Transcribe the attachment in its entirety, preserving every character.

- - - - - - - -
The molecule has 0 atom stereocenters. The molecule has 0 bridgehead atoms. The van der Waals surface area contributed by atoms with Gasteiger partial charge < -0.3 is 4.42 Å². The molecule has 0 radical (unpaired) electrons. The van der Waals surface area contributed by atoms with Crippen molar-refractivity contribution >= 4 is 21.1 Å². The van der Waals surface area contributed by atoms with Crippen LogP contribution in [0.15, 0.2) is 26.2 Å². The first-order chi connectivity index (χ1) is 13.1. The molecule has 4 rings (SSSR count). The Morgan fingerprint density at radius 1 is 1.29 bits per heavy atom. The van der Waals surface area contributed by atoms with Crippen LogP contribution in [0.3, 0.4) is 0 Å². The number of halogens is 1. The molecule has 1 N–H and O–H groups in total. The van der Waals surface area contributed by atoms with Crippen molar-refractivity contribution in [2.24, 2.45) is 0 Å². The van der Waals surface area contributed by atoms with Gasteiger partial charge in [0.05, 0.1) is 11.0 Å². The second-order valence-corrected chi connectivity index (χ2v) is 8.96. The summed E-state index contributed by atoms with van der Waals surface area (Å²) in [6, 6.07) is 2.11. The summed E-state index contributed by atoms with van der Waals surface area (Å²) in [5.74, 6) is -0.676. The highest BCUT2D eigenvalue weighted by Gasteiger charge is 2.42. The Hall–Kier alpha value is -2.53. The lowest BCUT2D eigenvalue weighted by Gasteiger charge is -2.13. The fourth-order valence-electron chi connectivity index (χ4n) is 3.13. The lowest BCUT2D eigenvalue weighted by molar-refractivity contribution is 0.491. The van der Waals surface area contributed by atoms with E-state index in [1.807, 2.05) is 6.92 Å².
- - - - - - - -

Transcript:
The molecule has 0 atom stereocenters. The molecule has 0 bridgehead atoms. The van der Waals surface area contributed by atoms with Gasteiger partial charge < -0.3 is 4.42 Å². The molecule has 0 radical (unpaired) electrons. The van der Waals surface area contributed by atoms with Crippen molar-refractivity contribution >= 4 is 21.1 Å². The van der Waals surface area contributed by atoms with Crippen LogP contribution in [0.15, 0.2) is 26.2 Å². The first-order chi connectivity index (χ1) is 13.1. The molecule has 4 rings (SSSR count). The Morgan fingerprint density at radius 1 is 1.29 bits per heavy atom. The van der Waals surface area contributed by atoms with Crippen LogP contribution in [0.3, 0.4) is 0 Å². The number of halogens is 1. The molecule has 1 N–H and O–H groups in total. The van der Waals surface area contributed by atoms with Crippen molar-refractivity contribution in [2.24, 2.45) is 0 Å². The van der Waals surface area contributed by atoms with Gasteiger partial charge in [0.05, 0.1) is 11.0 Å². The second-order valence-corrected chi connectivity index (χ2v) is 8.96. The summed E-state index contributed by atoms with van der Waals surface area (Å²) in [6, 6.07) is 2.11. The summed E-state index contributed by atoms with van der Waals surface area (Å²) in [5.74, 6) is -0.676. The highest BCUT2D eigenvalue weighted by Gasteiger charge is 2.42. The Hall–Kier alpha value is -2.53. The lowest BCUT2D eigenvalue weighted by Gasteiger charge is -2.13. The fourth-order valence-electron chi connectivity index (χ4n) is 3.13. The lowest BCUT2D eigenvalue weighted by molar-refractivity contribution is 0.491. The van der Waals surface area contributed by atoms with E-state index in [1.807, 2.05) is 6.92 Å².